Magnetic materials in microfabrication technologies are increasingly being used to enable new MEMS devices and applications. We recently spoke with Al Sidman, Chief Technical Officer at Advanced MicroSensors, about the ongoing trends and developments that relate to magnetics and MEMS. In this interview, Al reviews the main applications for MEMS and non-MEMS magnetic sensors, emerging MEMS applications, developments with MEMS actuators based on magnetics, MEMS and CMOS integration challenges, and current market drivers.
MEMS Investor Journal: What are the main applications for magnetic sensors? What are the new and emerging applications?
Al Sidman: Magnetic sensors are used widely in consumer mobile (compass, switch) and gaming, automotive or industrial (non-contact position, torque, angle or current sensing) applications. Magnetic thin film recording read-write heads in disk drives and tape drives have a well-established track-record of performance and reliability. Today, silicon-based MEMS applications are still dominated by inertial sensors, inkjet devices and pressure sensors.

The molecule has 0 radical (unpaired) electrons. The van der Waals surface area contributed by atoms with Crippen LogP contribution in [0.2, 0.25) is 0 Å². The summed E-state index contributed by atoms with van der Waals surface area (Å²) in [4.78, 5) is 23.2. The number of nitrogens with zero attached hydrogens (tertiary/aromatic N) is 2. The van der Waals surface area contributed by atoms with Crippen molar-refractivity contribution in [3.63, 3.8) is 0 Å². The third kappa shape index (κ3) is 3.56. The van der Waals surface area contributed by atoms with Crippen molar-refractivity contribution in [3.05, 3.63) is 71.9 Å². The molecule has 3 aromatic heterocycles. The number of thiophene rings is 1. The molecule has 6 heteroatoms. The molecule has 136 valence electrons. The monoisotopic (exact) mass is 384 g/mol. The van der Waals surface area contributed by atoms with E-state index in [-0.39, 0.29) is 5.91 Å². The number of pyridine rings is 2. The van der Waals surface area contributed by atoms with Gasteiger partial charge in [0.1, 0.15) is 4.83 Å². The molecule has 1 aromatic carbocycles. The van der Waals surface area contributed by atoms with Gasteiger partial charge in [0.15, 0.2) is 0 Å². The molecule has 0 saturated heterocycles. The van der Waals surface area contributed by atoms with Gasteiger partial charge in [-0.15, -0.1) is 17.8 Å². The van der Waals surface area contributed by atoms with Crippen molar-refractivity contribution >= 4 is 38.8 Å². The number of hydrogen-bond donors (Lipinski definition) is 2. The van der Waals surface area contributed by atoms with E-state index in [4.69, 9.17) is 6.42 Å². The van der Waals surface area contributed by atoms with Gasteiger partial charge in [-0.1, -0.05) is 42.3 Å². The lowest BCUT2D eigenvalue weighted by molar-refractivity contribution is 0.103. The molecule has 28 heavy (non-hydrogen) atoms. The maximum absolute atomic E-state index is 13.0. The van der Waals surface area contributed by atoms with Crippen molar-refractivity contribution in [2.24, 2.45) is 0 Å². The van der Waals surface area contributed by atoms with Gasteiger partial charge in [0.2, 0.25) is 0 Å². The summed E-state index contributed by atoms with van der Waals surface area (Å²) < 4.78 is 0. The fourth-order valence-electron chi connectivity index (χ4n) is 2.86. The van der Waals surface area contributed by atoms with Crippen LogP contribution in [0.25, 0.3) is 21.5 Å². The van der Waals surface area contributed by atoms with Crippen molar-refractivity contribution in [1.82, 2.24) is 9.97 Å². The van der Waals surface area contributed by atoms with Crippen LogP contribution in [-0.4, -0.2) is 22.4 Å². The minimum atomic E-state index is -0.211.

We see growing applications for higher-sensitivity magneto-resisitive (MR) devices. These include anisotropic MR (AMR), giant MR (GMR) and tunneling MR (TMR) devices in next-generation smart mobile (phones and tablets) and critical automotive and industrial applications (replacing micro switches, reed relay switches and potentiometers) as well as in medical markets (implantable devices, hearing aides and high sensitivity biosensors), and gaming as well as augmented-reality technologies. Other applications include niche magnetic MEMS micro-actuators at the high-end, improved performance integrated RF passives and consumer device sensors at the low-end.